As you may have noticed if you’ve read a few of my articles, I tend to gravitate to new technologies, whether they be RSS and Podcasts, or else the new wave of web-based applications. Products such as Google Docs, Zoho Writer, and the like get me excited about software. We used to hear so much about how a paperless office was just around the corner, and that certainly hasn’t happened. But with the advent of high speed, always-on Internet connections, I can see a day where the idea of an office that runs completely on software stored not on a central server, but instead downloaded from the Internet, might not sound so crazy.
I recently stumbled on a new word processor / office suite, named Glide. Glide is currently available for free, although it was not clear if that will always be the case. Regardless, Glide (currently in beta), probably has more functional online applications in one spot than I’ve seen attempted by any other group, except the possible exception of the Ajax 13 applications.
In addition to the standard word processor, which I’m using to write this review, Glide also includes a presentation program, a calculator, email client, address book, photo editor, calendar/appointment application, website creator, blog editor, chat client, and also places to store your documents, music, photos and videos. In addition, Glide has tiny applets available for tracking RSS feeds, weather information, and a music player, all available in the same window.
Glide takes the desktop analogy seriously, treating the open browser window as your computer’s desktop. You can create multiple open word processing documents, each in their own window, just as would be the case if using a standard word processor like Microsoft Word. Each open document has its own menu system, and because of this, flipping back and forth between documents is as simple as it would be with a program like Word. No need to save a document in order to open a new one, as with Google Docs (and most online word processors).
Unfortunately, like most online word processors, Glide Write (as the word processor is known), does not pay much attention to the niceties offered by regular word processors. There is no option to view the document in page layout and although you are able to insert page breaks, you can’t see those page breaks realized, unless you export the document to a format which handles them. I suppose I should be used to shortcomings like this, since nearly every online word processor (with the notable exception of Think Free Office Online), treats a document as a draft, and not a final product.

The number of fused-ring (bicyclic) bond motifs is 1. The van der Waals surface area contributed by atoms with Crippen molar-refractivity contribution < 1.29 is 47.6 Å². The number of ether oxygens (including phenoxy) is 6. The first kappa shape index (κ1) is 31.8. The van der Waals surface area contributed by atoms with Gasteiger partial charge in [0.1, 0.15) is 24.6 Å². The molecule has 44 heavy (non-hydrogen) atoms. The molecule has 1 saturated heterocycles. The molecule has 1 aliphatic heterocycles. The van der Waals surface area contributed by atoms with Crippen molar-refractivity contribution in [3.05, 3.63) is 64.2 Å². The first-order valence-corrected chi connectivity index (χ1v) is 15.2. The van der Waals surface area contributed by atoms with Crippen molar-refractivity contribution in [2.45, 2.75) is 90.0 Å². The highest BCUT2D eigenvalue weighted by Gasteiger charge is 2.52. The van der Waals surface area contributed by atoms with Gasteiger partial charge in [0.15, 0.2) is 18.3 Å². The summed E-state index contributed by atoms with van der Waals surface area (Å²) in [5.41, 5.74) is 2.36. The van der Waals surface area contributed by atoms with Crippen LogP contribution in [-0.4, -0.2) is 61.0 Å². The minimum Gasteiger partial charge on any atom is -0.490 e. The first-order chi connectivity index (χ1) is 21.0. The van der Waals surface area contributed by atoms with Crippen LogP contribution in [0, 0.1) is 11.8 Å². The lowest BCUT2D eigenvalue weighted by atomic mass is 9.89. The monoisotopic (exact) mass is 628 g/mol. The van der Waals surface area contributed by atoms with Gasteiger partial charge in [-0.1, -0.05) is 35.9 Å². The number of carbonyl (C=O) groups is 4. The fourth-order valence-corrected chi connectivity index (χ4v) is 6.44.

Aside from this, I’m quite impressed with the number and quality of tools available from this beta product. Glide Write is capable of handling graphics, symbols, advanced formatting, tables… pretty much anything not related to page formatting (such as headers and footers), appears to be supported. I was unable (well, not really interested, to be honest), in trying out every single feature, since my word processing needs don’t really advance all that much), but I can say that the spell checker, link inserter and formatting all work correctly, and the short auditions I gave to other formatting and insertion tools seemed to work quite well.
Being that Glide Write is part of an online suite, and the Internet is all about sharing, it is unsurprising that Glide Write makes sharing documents a priority, and I have to say it takes an interesting approach. Instead of the “standard” sharing options, such as emailing it to a friend, Glide wants to include all my friends (which are known as my Glide Buddies). How it works in sharing a document is I grab my Glide Buddies’ email addresses from my address book and they are sent an email, included in which is an address where they can access my great work of genius. I much prefer the integrated Google way, where I write my Google Doc, and then click a button to use Gmail to email it as an attachment, but in my trial it seemed effective.
As far as other export options, Glide Write fared okay. It is able to export to Microsoft Word, PDF, or Rich Text, and all worked fine, as far as I could tell. One thing that is nice is that Glide Write’s default save format is actually to HTML, so if you’re writing something for the web, you’re all set to go.
I’m not convinced that Glide Office is the way things WILL be, but it sure seems like a step in the right direction. Glide requires that Flash 9 be installed, and although every program is Flash-based, it seemed quick and responsive, and because of the Flash, quite attractive as well. I’m not sure that Glide Write is my favorite online word processor (the integration shared between Google Docs and Gmail is wonderful, as is the power of its simplicity), but it definitely worked to write this review, and I suppose that’s all I could ask of it!